Welcome to Australia where you get bashed for not wearing a mask.
Five men who were arrested and brutally bashed by Strike Force Raptor officers in a violent confrontation at a petrol station in Sydney’s west will likely sue after NSW Police dropped all charges against them.
Police had approached the men outside a Guildford service station in September because neither was allegedly wearing a face mask – a breach of the draconian Public Health Order at the time.
Did it warrant a bashing?…clearly not. But that’s how Australian police operate.
Officers from the Strike Force Raptor, a specialized squad that targets the criminal activity of outlaw bikie gangs, alleged the men were associates of a criminal group and became aggressive, strangely that claim wasn’t caught on camera because it’s most likely not true. Officers claim one punched an officer. Again, wasn’t caught on camera. But the police bashing the men was.
As the police kicked the crap out of the men, a voice on the video can be heard saying: They didn’t do anything, they just didn’t have a mask on,”
CCTV video shows a police officer kneeing one of the men up to five times as he lay on the ground.
The five men – Khalid, Hussein, and Fadi Zreika, and two others -are all reported to be linked to the Alameddine family.
The men said they were in the petrol station purchasing face masks.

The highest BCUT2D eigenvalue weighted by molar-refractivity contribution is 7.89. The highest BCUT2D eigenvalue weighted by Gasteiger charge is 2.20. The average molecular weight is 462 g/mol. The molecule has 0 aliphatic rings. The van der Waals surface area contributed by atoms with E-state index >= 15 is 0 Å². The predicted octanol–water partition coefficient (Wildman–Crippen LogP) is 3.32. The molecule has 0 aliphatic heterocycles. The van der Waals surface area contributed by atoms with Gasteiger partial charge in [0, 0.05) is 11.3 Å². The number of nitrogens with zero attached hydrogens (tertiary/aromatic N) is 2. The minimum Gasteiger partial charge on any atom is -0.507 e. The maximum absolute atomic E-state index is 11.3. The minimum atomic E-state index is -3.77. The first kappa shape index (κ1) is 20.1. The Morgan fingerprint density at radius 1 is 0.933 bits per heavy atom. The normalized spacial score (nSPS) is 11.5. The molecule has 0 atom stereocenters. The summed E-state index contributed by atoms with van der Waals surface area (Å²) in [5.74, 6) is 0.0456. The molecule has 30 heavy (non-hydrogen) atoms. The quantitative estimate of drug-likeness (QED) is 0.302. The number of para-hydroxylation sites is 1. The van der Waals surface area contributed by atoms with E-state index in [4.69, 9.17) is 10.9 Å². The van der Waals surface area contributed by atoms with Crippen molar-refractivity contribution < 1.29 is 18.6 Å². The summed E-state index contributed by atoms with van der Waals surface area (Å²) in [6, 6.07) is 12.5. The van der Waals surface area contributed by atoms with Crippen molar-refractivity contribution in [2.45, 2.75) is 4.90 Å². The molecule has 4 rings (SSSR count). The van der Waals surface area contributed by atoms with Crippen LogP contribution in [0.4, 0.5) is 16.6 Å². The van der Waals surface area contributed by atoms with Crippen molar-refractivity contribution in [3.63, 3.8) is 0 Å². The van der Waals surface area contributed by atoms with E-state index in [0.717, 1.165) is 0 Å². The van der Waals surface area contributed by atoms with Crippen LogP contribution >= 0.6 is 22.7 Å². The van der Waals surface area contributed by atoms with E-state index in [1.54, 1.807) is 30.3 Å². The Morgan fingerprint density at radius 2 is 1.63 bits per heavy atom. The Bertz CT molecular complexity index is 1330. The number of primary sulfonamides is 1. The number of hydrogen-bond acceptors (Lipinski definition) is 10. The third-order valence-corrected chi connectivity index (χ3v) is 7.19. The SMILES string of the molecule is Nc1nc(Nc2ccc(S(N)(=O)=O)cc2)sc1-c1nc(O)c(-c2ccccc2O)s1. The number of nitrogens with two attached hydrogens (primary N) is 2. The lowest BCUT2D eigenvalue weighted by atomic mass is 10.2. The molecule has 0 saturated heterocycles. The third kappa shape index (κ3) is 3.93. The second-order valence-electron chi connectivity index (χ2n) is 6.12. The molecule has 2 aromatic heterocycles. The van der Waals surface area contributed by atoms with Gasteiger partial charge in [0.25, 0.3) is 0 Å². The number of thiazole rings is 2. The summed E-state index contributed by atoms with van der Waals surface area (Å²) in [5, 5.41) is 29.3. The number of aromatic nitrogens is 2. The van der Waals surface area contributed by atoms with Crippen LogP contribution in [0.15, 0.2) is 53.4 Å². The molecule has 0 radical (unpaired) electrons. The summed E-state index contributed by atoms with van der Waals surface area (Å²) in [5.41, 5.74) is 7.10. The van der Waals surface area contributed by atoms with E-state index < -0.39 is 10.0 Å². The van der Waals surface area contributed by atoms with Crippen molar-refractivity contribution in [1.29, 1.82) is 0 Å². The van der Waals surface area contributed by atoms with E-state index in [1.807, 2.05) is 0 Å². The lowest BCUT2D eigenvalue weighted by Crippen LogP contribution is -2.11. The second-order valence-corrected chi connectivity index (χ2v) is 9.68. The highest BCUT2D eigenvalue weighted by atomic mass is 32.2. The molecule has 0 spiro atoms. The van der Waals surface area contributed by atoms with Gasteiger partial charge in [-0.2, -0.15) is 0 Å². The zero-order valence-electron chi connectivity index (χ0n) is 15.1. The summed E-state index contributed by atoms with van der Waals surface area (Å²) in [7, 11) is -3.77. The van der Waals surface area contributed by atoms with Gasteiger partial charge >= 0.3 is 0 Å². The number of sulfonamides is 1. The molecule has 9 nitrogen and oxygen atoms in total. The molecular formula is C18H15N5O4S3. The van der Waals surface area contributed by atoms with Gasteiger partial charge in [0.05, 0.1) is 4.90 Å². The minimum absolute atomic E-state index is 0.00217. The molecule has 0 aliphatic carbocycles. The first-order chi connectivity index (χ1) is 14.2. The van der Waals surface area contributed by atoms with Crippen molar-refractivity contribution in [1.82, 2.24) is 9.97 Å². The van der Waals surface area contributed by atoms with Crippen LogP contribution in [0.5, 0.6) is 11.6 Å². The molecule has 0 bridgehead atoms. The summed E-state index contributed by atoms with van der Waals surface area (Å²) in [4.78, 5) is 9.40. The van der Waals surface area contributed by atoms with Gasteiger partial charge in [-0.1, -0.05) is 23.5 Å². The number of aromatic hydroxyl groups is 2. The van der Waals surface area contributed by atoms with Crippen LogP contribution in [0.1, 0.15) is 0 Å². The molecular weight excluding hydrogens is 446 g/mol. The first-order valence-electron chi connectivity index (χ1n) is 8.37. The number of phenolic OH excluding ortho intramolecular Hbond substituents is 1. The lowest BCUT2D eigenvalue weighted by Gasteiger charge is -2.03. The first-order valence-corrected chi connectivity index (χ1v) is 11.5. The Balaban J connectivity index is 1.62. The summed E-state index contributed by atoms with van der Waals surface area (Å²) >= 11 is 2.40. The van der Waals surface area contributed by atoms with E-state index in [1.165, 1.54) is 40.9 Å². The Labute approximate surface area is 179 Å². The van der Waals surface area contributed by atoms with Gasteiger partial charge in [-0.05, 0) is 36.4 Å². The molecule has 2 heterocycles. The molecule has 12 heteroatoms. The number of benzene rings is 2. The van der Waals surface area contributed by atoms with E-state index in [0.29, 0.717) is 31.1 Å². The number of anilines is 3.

CCTV from the petrol station shows that was true.
Police allege they were hit with a flurry of punches to the head and torso, as well as being struck with arms, elbows and knees. Again, with all the cameras and footage this seems to be a lie.
CCTV and phone video contradict those claims by police.
Now, police have dropped the charges and are looking at a lawsuit.
All charges of assaulting police and resisting arrest have been withdrawn by police.
As a result of the charges being laid, the men spent the night behind bars.
They’re now seeking legal costs and are likely to sue police for what they say is an illegal arrest that could cost the police force tens of thousands of dollars.
At the time of the arrests, Raptor Squad Commander Detective Superintendent Jason Weinstein said he made “no apology for the actions of the police who acted within the bounds of the law”.
“If you associate, facilitate or participate in a criminal group you should expect police to be watching you – ensuring every move you make in the public domain is acceptable and consistent with everyone else in the community,” he said.